I create a liquid canvas abstract by applying oil pigments, using brushes, to a relatively clear, oil-based substrate. I use the brushes to pull the pigments across the substrate, often in curvilinear patterns, until it feels right to stop brushing (the decision when to stop is definitely more visceral than visual). Once the brushes are removed, the process takes on a life of its own, as the pigments merge in ways not possible using traditional “dry” canvas. Before the pigments submerge, I preserve the painting photographically. Like the artwork of Andy Goldsworthy, photography is essential.
The result – infinitesimally small particles of pigments interacting with fluid – is complexity beyond anything possible using traditional techniques. Only the creation of glass art is akin to it. Each image is such a cacophony of color and form, and so detailed, that fully appreciating all it has to offer can take many viewings. There are so many tiny, individual areas of interest that the image is, in a sense, immense.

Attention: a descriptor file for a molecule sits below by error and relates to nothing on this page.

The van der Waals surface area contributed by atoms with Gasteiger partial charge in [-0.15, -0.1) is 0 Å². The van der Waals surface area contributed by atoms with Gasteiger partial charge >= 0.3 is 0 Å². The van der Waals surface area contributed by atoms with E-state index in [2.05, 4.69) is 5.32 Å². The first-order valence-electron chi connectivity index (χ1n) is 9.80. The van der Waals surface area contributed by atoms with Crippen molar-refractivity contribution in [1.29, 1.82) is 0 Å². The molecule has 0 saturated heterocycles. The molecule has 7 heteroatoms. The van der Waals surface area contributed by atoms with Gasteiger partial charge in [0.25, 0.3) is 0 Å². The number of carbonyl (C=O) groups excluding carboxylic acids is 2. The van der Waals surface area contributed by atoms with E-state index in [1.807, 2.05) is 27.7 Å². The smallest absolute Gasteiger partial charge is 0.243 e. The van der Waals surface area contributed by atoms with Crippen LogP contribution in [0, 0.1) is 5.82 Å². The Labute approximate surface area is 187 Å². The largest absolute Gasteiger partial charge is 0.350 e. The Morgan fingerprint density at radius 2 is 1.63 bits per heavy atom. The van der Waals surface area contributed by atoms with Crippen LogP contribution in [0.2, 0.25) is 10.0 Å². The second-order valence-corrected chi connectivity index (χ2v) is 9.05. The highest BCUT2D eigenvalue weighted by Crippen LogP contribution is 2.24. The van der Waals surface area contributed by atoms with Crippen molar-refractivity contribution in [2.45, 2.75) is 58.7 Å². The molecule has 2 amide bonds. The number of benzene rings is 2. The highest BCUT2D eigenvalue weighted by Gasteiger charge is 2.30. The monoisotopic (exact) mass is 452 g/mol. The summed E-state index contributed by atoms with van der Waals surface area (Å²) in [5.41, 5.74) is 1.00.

Liquid canvas abstracts reflect the complexity of nature itself. As artist, I never stray far from nature as my guiding force. I view each painting as starting something that nature will finish. The beauty and detail comes from the physics of solids and liquids, over which I have no control. I like to think of it as a partnership with nature — a partnership we all should strive for in every setting.
The photography aspect of liquid canvas abstracts is, of course, a reflection of the impermanence of the paintings. My photography has always centered on impermanence. From the historic buildings of a ghost town or a gateway American city or a closed military base, to the fluid compositions of the ocean as it meets the shore, nothing lasts. But, with my cameras, I manage to wrest some measure of permanence from the impermanent. Liquid canvas abstracts are a logical next step in the direction my life as a photographer has always taken.